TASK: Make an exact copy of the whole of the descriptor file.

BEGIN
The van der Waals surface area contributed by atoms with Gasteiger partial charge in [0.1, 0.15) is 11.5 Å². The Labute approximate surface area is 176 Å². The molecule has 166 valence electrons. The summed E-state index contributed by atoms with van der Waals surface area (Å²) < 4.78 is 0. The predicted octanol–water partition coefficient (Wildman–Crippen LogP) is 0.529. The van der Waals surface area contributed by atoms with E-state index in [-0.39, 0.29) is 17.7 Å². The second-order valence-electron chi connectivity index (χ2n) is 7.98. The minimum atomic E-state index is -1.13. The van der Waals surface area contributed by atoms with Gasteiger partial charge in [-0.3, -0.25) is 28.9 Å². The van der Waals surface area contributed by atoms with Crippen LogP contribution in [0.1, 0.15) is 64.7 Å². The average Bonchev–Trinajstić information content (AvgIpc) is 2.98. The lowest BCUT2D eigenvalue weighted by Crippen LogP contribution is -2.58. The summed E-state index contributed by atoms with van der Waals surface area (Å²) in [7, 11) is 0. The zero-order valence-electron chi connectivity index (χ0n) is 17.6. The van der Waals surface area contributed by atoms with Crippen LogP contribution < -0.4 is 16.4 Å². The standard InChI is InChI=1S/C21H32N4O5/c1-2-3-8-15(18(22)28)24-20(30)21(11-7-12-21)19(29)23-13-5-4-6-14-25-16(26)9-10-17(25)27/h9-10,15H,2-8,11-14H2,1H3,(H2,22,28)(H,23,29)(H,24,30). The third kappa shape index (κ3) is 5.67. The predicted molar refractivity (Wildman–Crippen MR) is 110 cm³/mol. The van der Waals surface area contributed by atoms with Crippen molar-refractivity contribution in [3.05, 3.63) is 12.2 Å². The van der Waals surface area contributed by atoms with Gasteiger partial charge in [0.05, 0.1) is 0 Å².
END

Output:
The van der Waals surface area contributed by atoms with Gasteiger partial charge in [0.1, 0.15) is 11.5 Å². The Labute approximate surface area is 176 Å². The molecule has 166 valence electrons. The summed E-state index contributed by atoms with van der Waals surface area (Å²) < 4.78 is 0. The predicted octanol–water partition coefficient (Wildman–Crippen LogP) is 0.529. The van der Waals surface area contributed by atoms with E-state index in [-0.39, 0.29) is 17.7 Å². The second-order valence-electron chi connectivity index (χ2n) is 7.98. The minimum atomic E-state index is -1.13. The van der Waals surface area contributed by atoms with Gasteiger partial charge in [-0.3, -0.25) is 28.9 Å². The van der Waals surface area contributed by atoms with Crippen LogP contribution in [0.1, 0.15) is 64.7 Å². The average Bonchev–Trinajstić information content (AvgIpc) is 2.98. The lowest BCUT2D eigenvalue weighted by Crippen LogP contribution is -2.58. The summed E-state index contributed by atoms with van der Waals surface area (Å²) in [7, 11) is 0. The zero-order valence-electron chi connectivity index (χ0n) is 17.6. The van der Waals surface area contributed by atoms with Crippen LogP contribution < -0.4 is 16.4 Å². The standard InChI is InChI=1S/C21H32N4O5/c1-2-3-8-15(18(22)28)24-20(30)21(11-7-12-21)19(29)23-13-5-4-6-14-25-16(26)9-10-17(25)27/h9-10,15H,2-8,11-14H2,1H3,(H2,22,28)(H,23,29)(H,24,30). The third kappa shape index (κ3) is 5.67. The predicted molar refractivity (Wildman–Crippen MR) is 110 cm³/mol. The van der Waals surface area contributed by atoms with Crippen molar-refractivity contribution in [3.05, 3.63) is 12.2 Å². The van der Waals surface area contributed by atoms with Gasteiger partial charge in [0.05, 0.1) is 0 Å².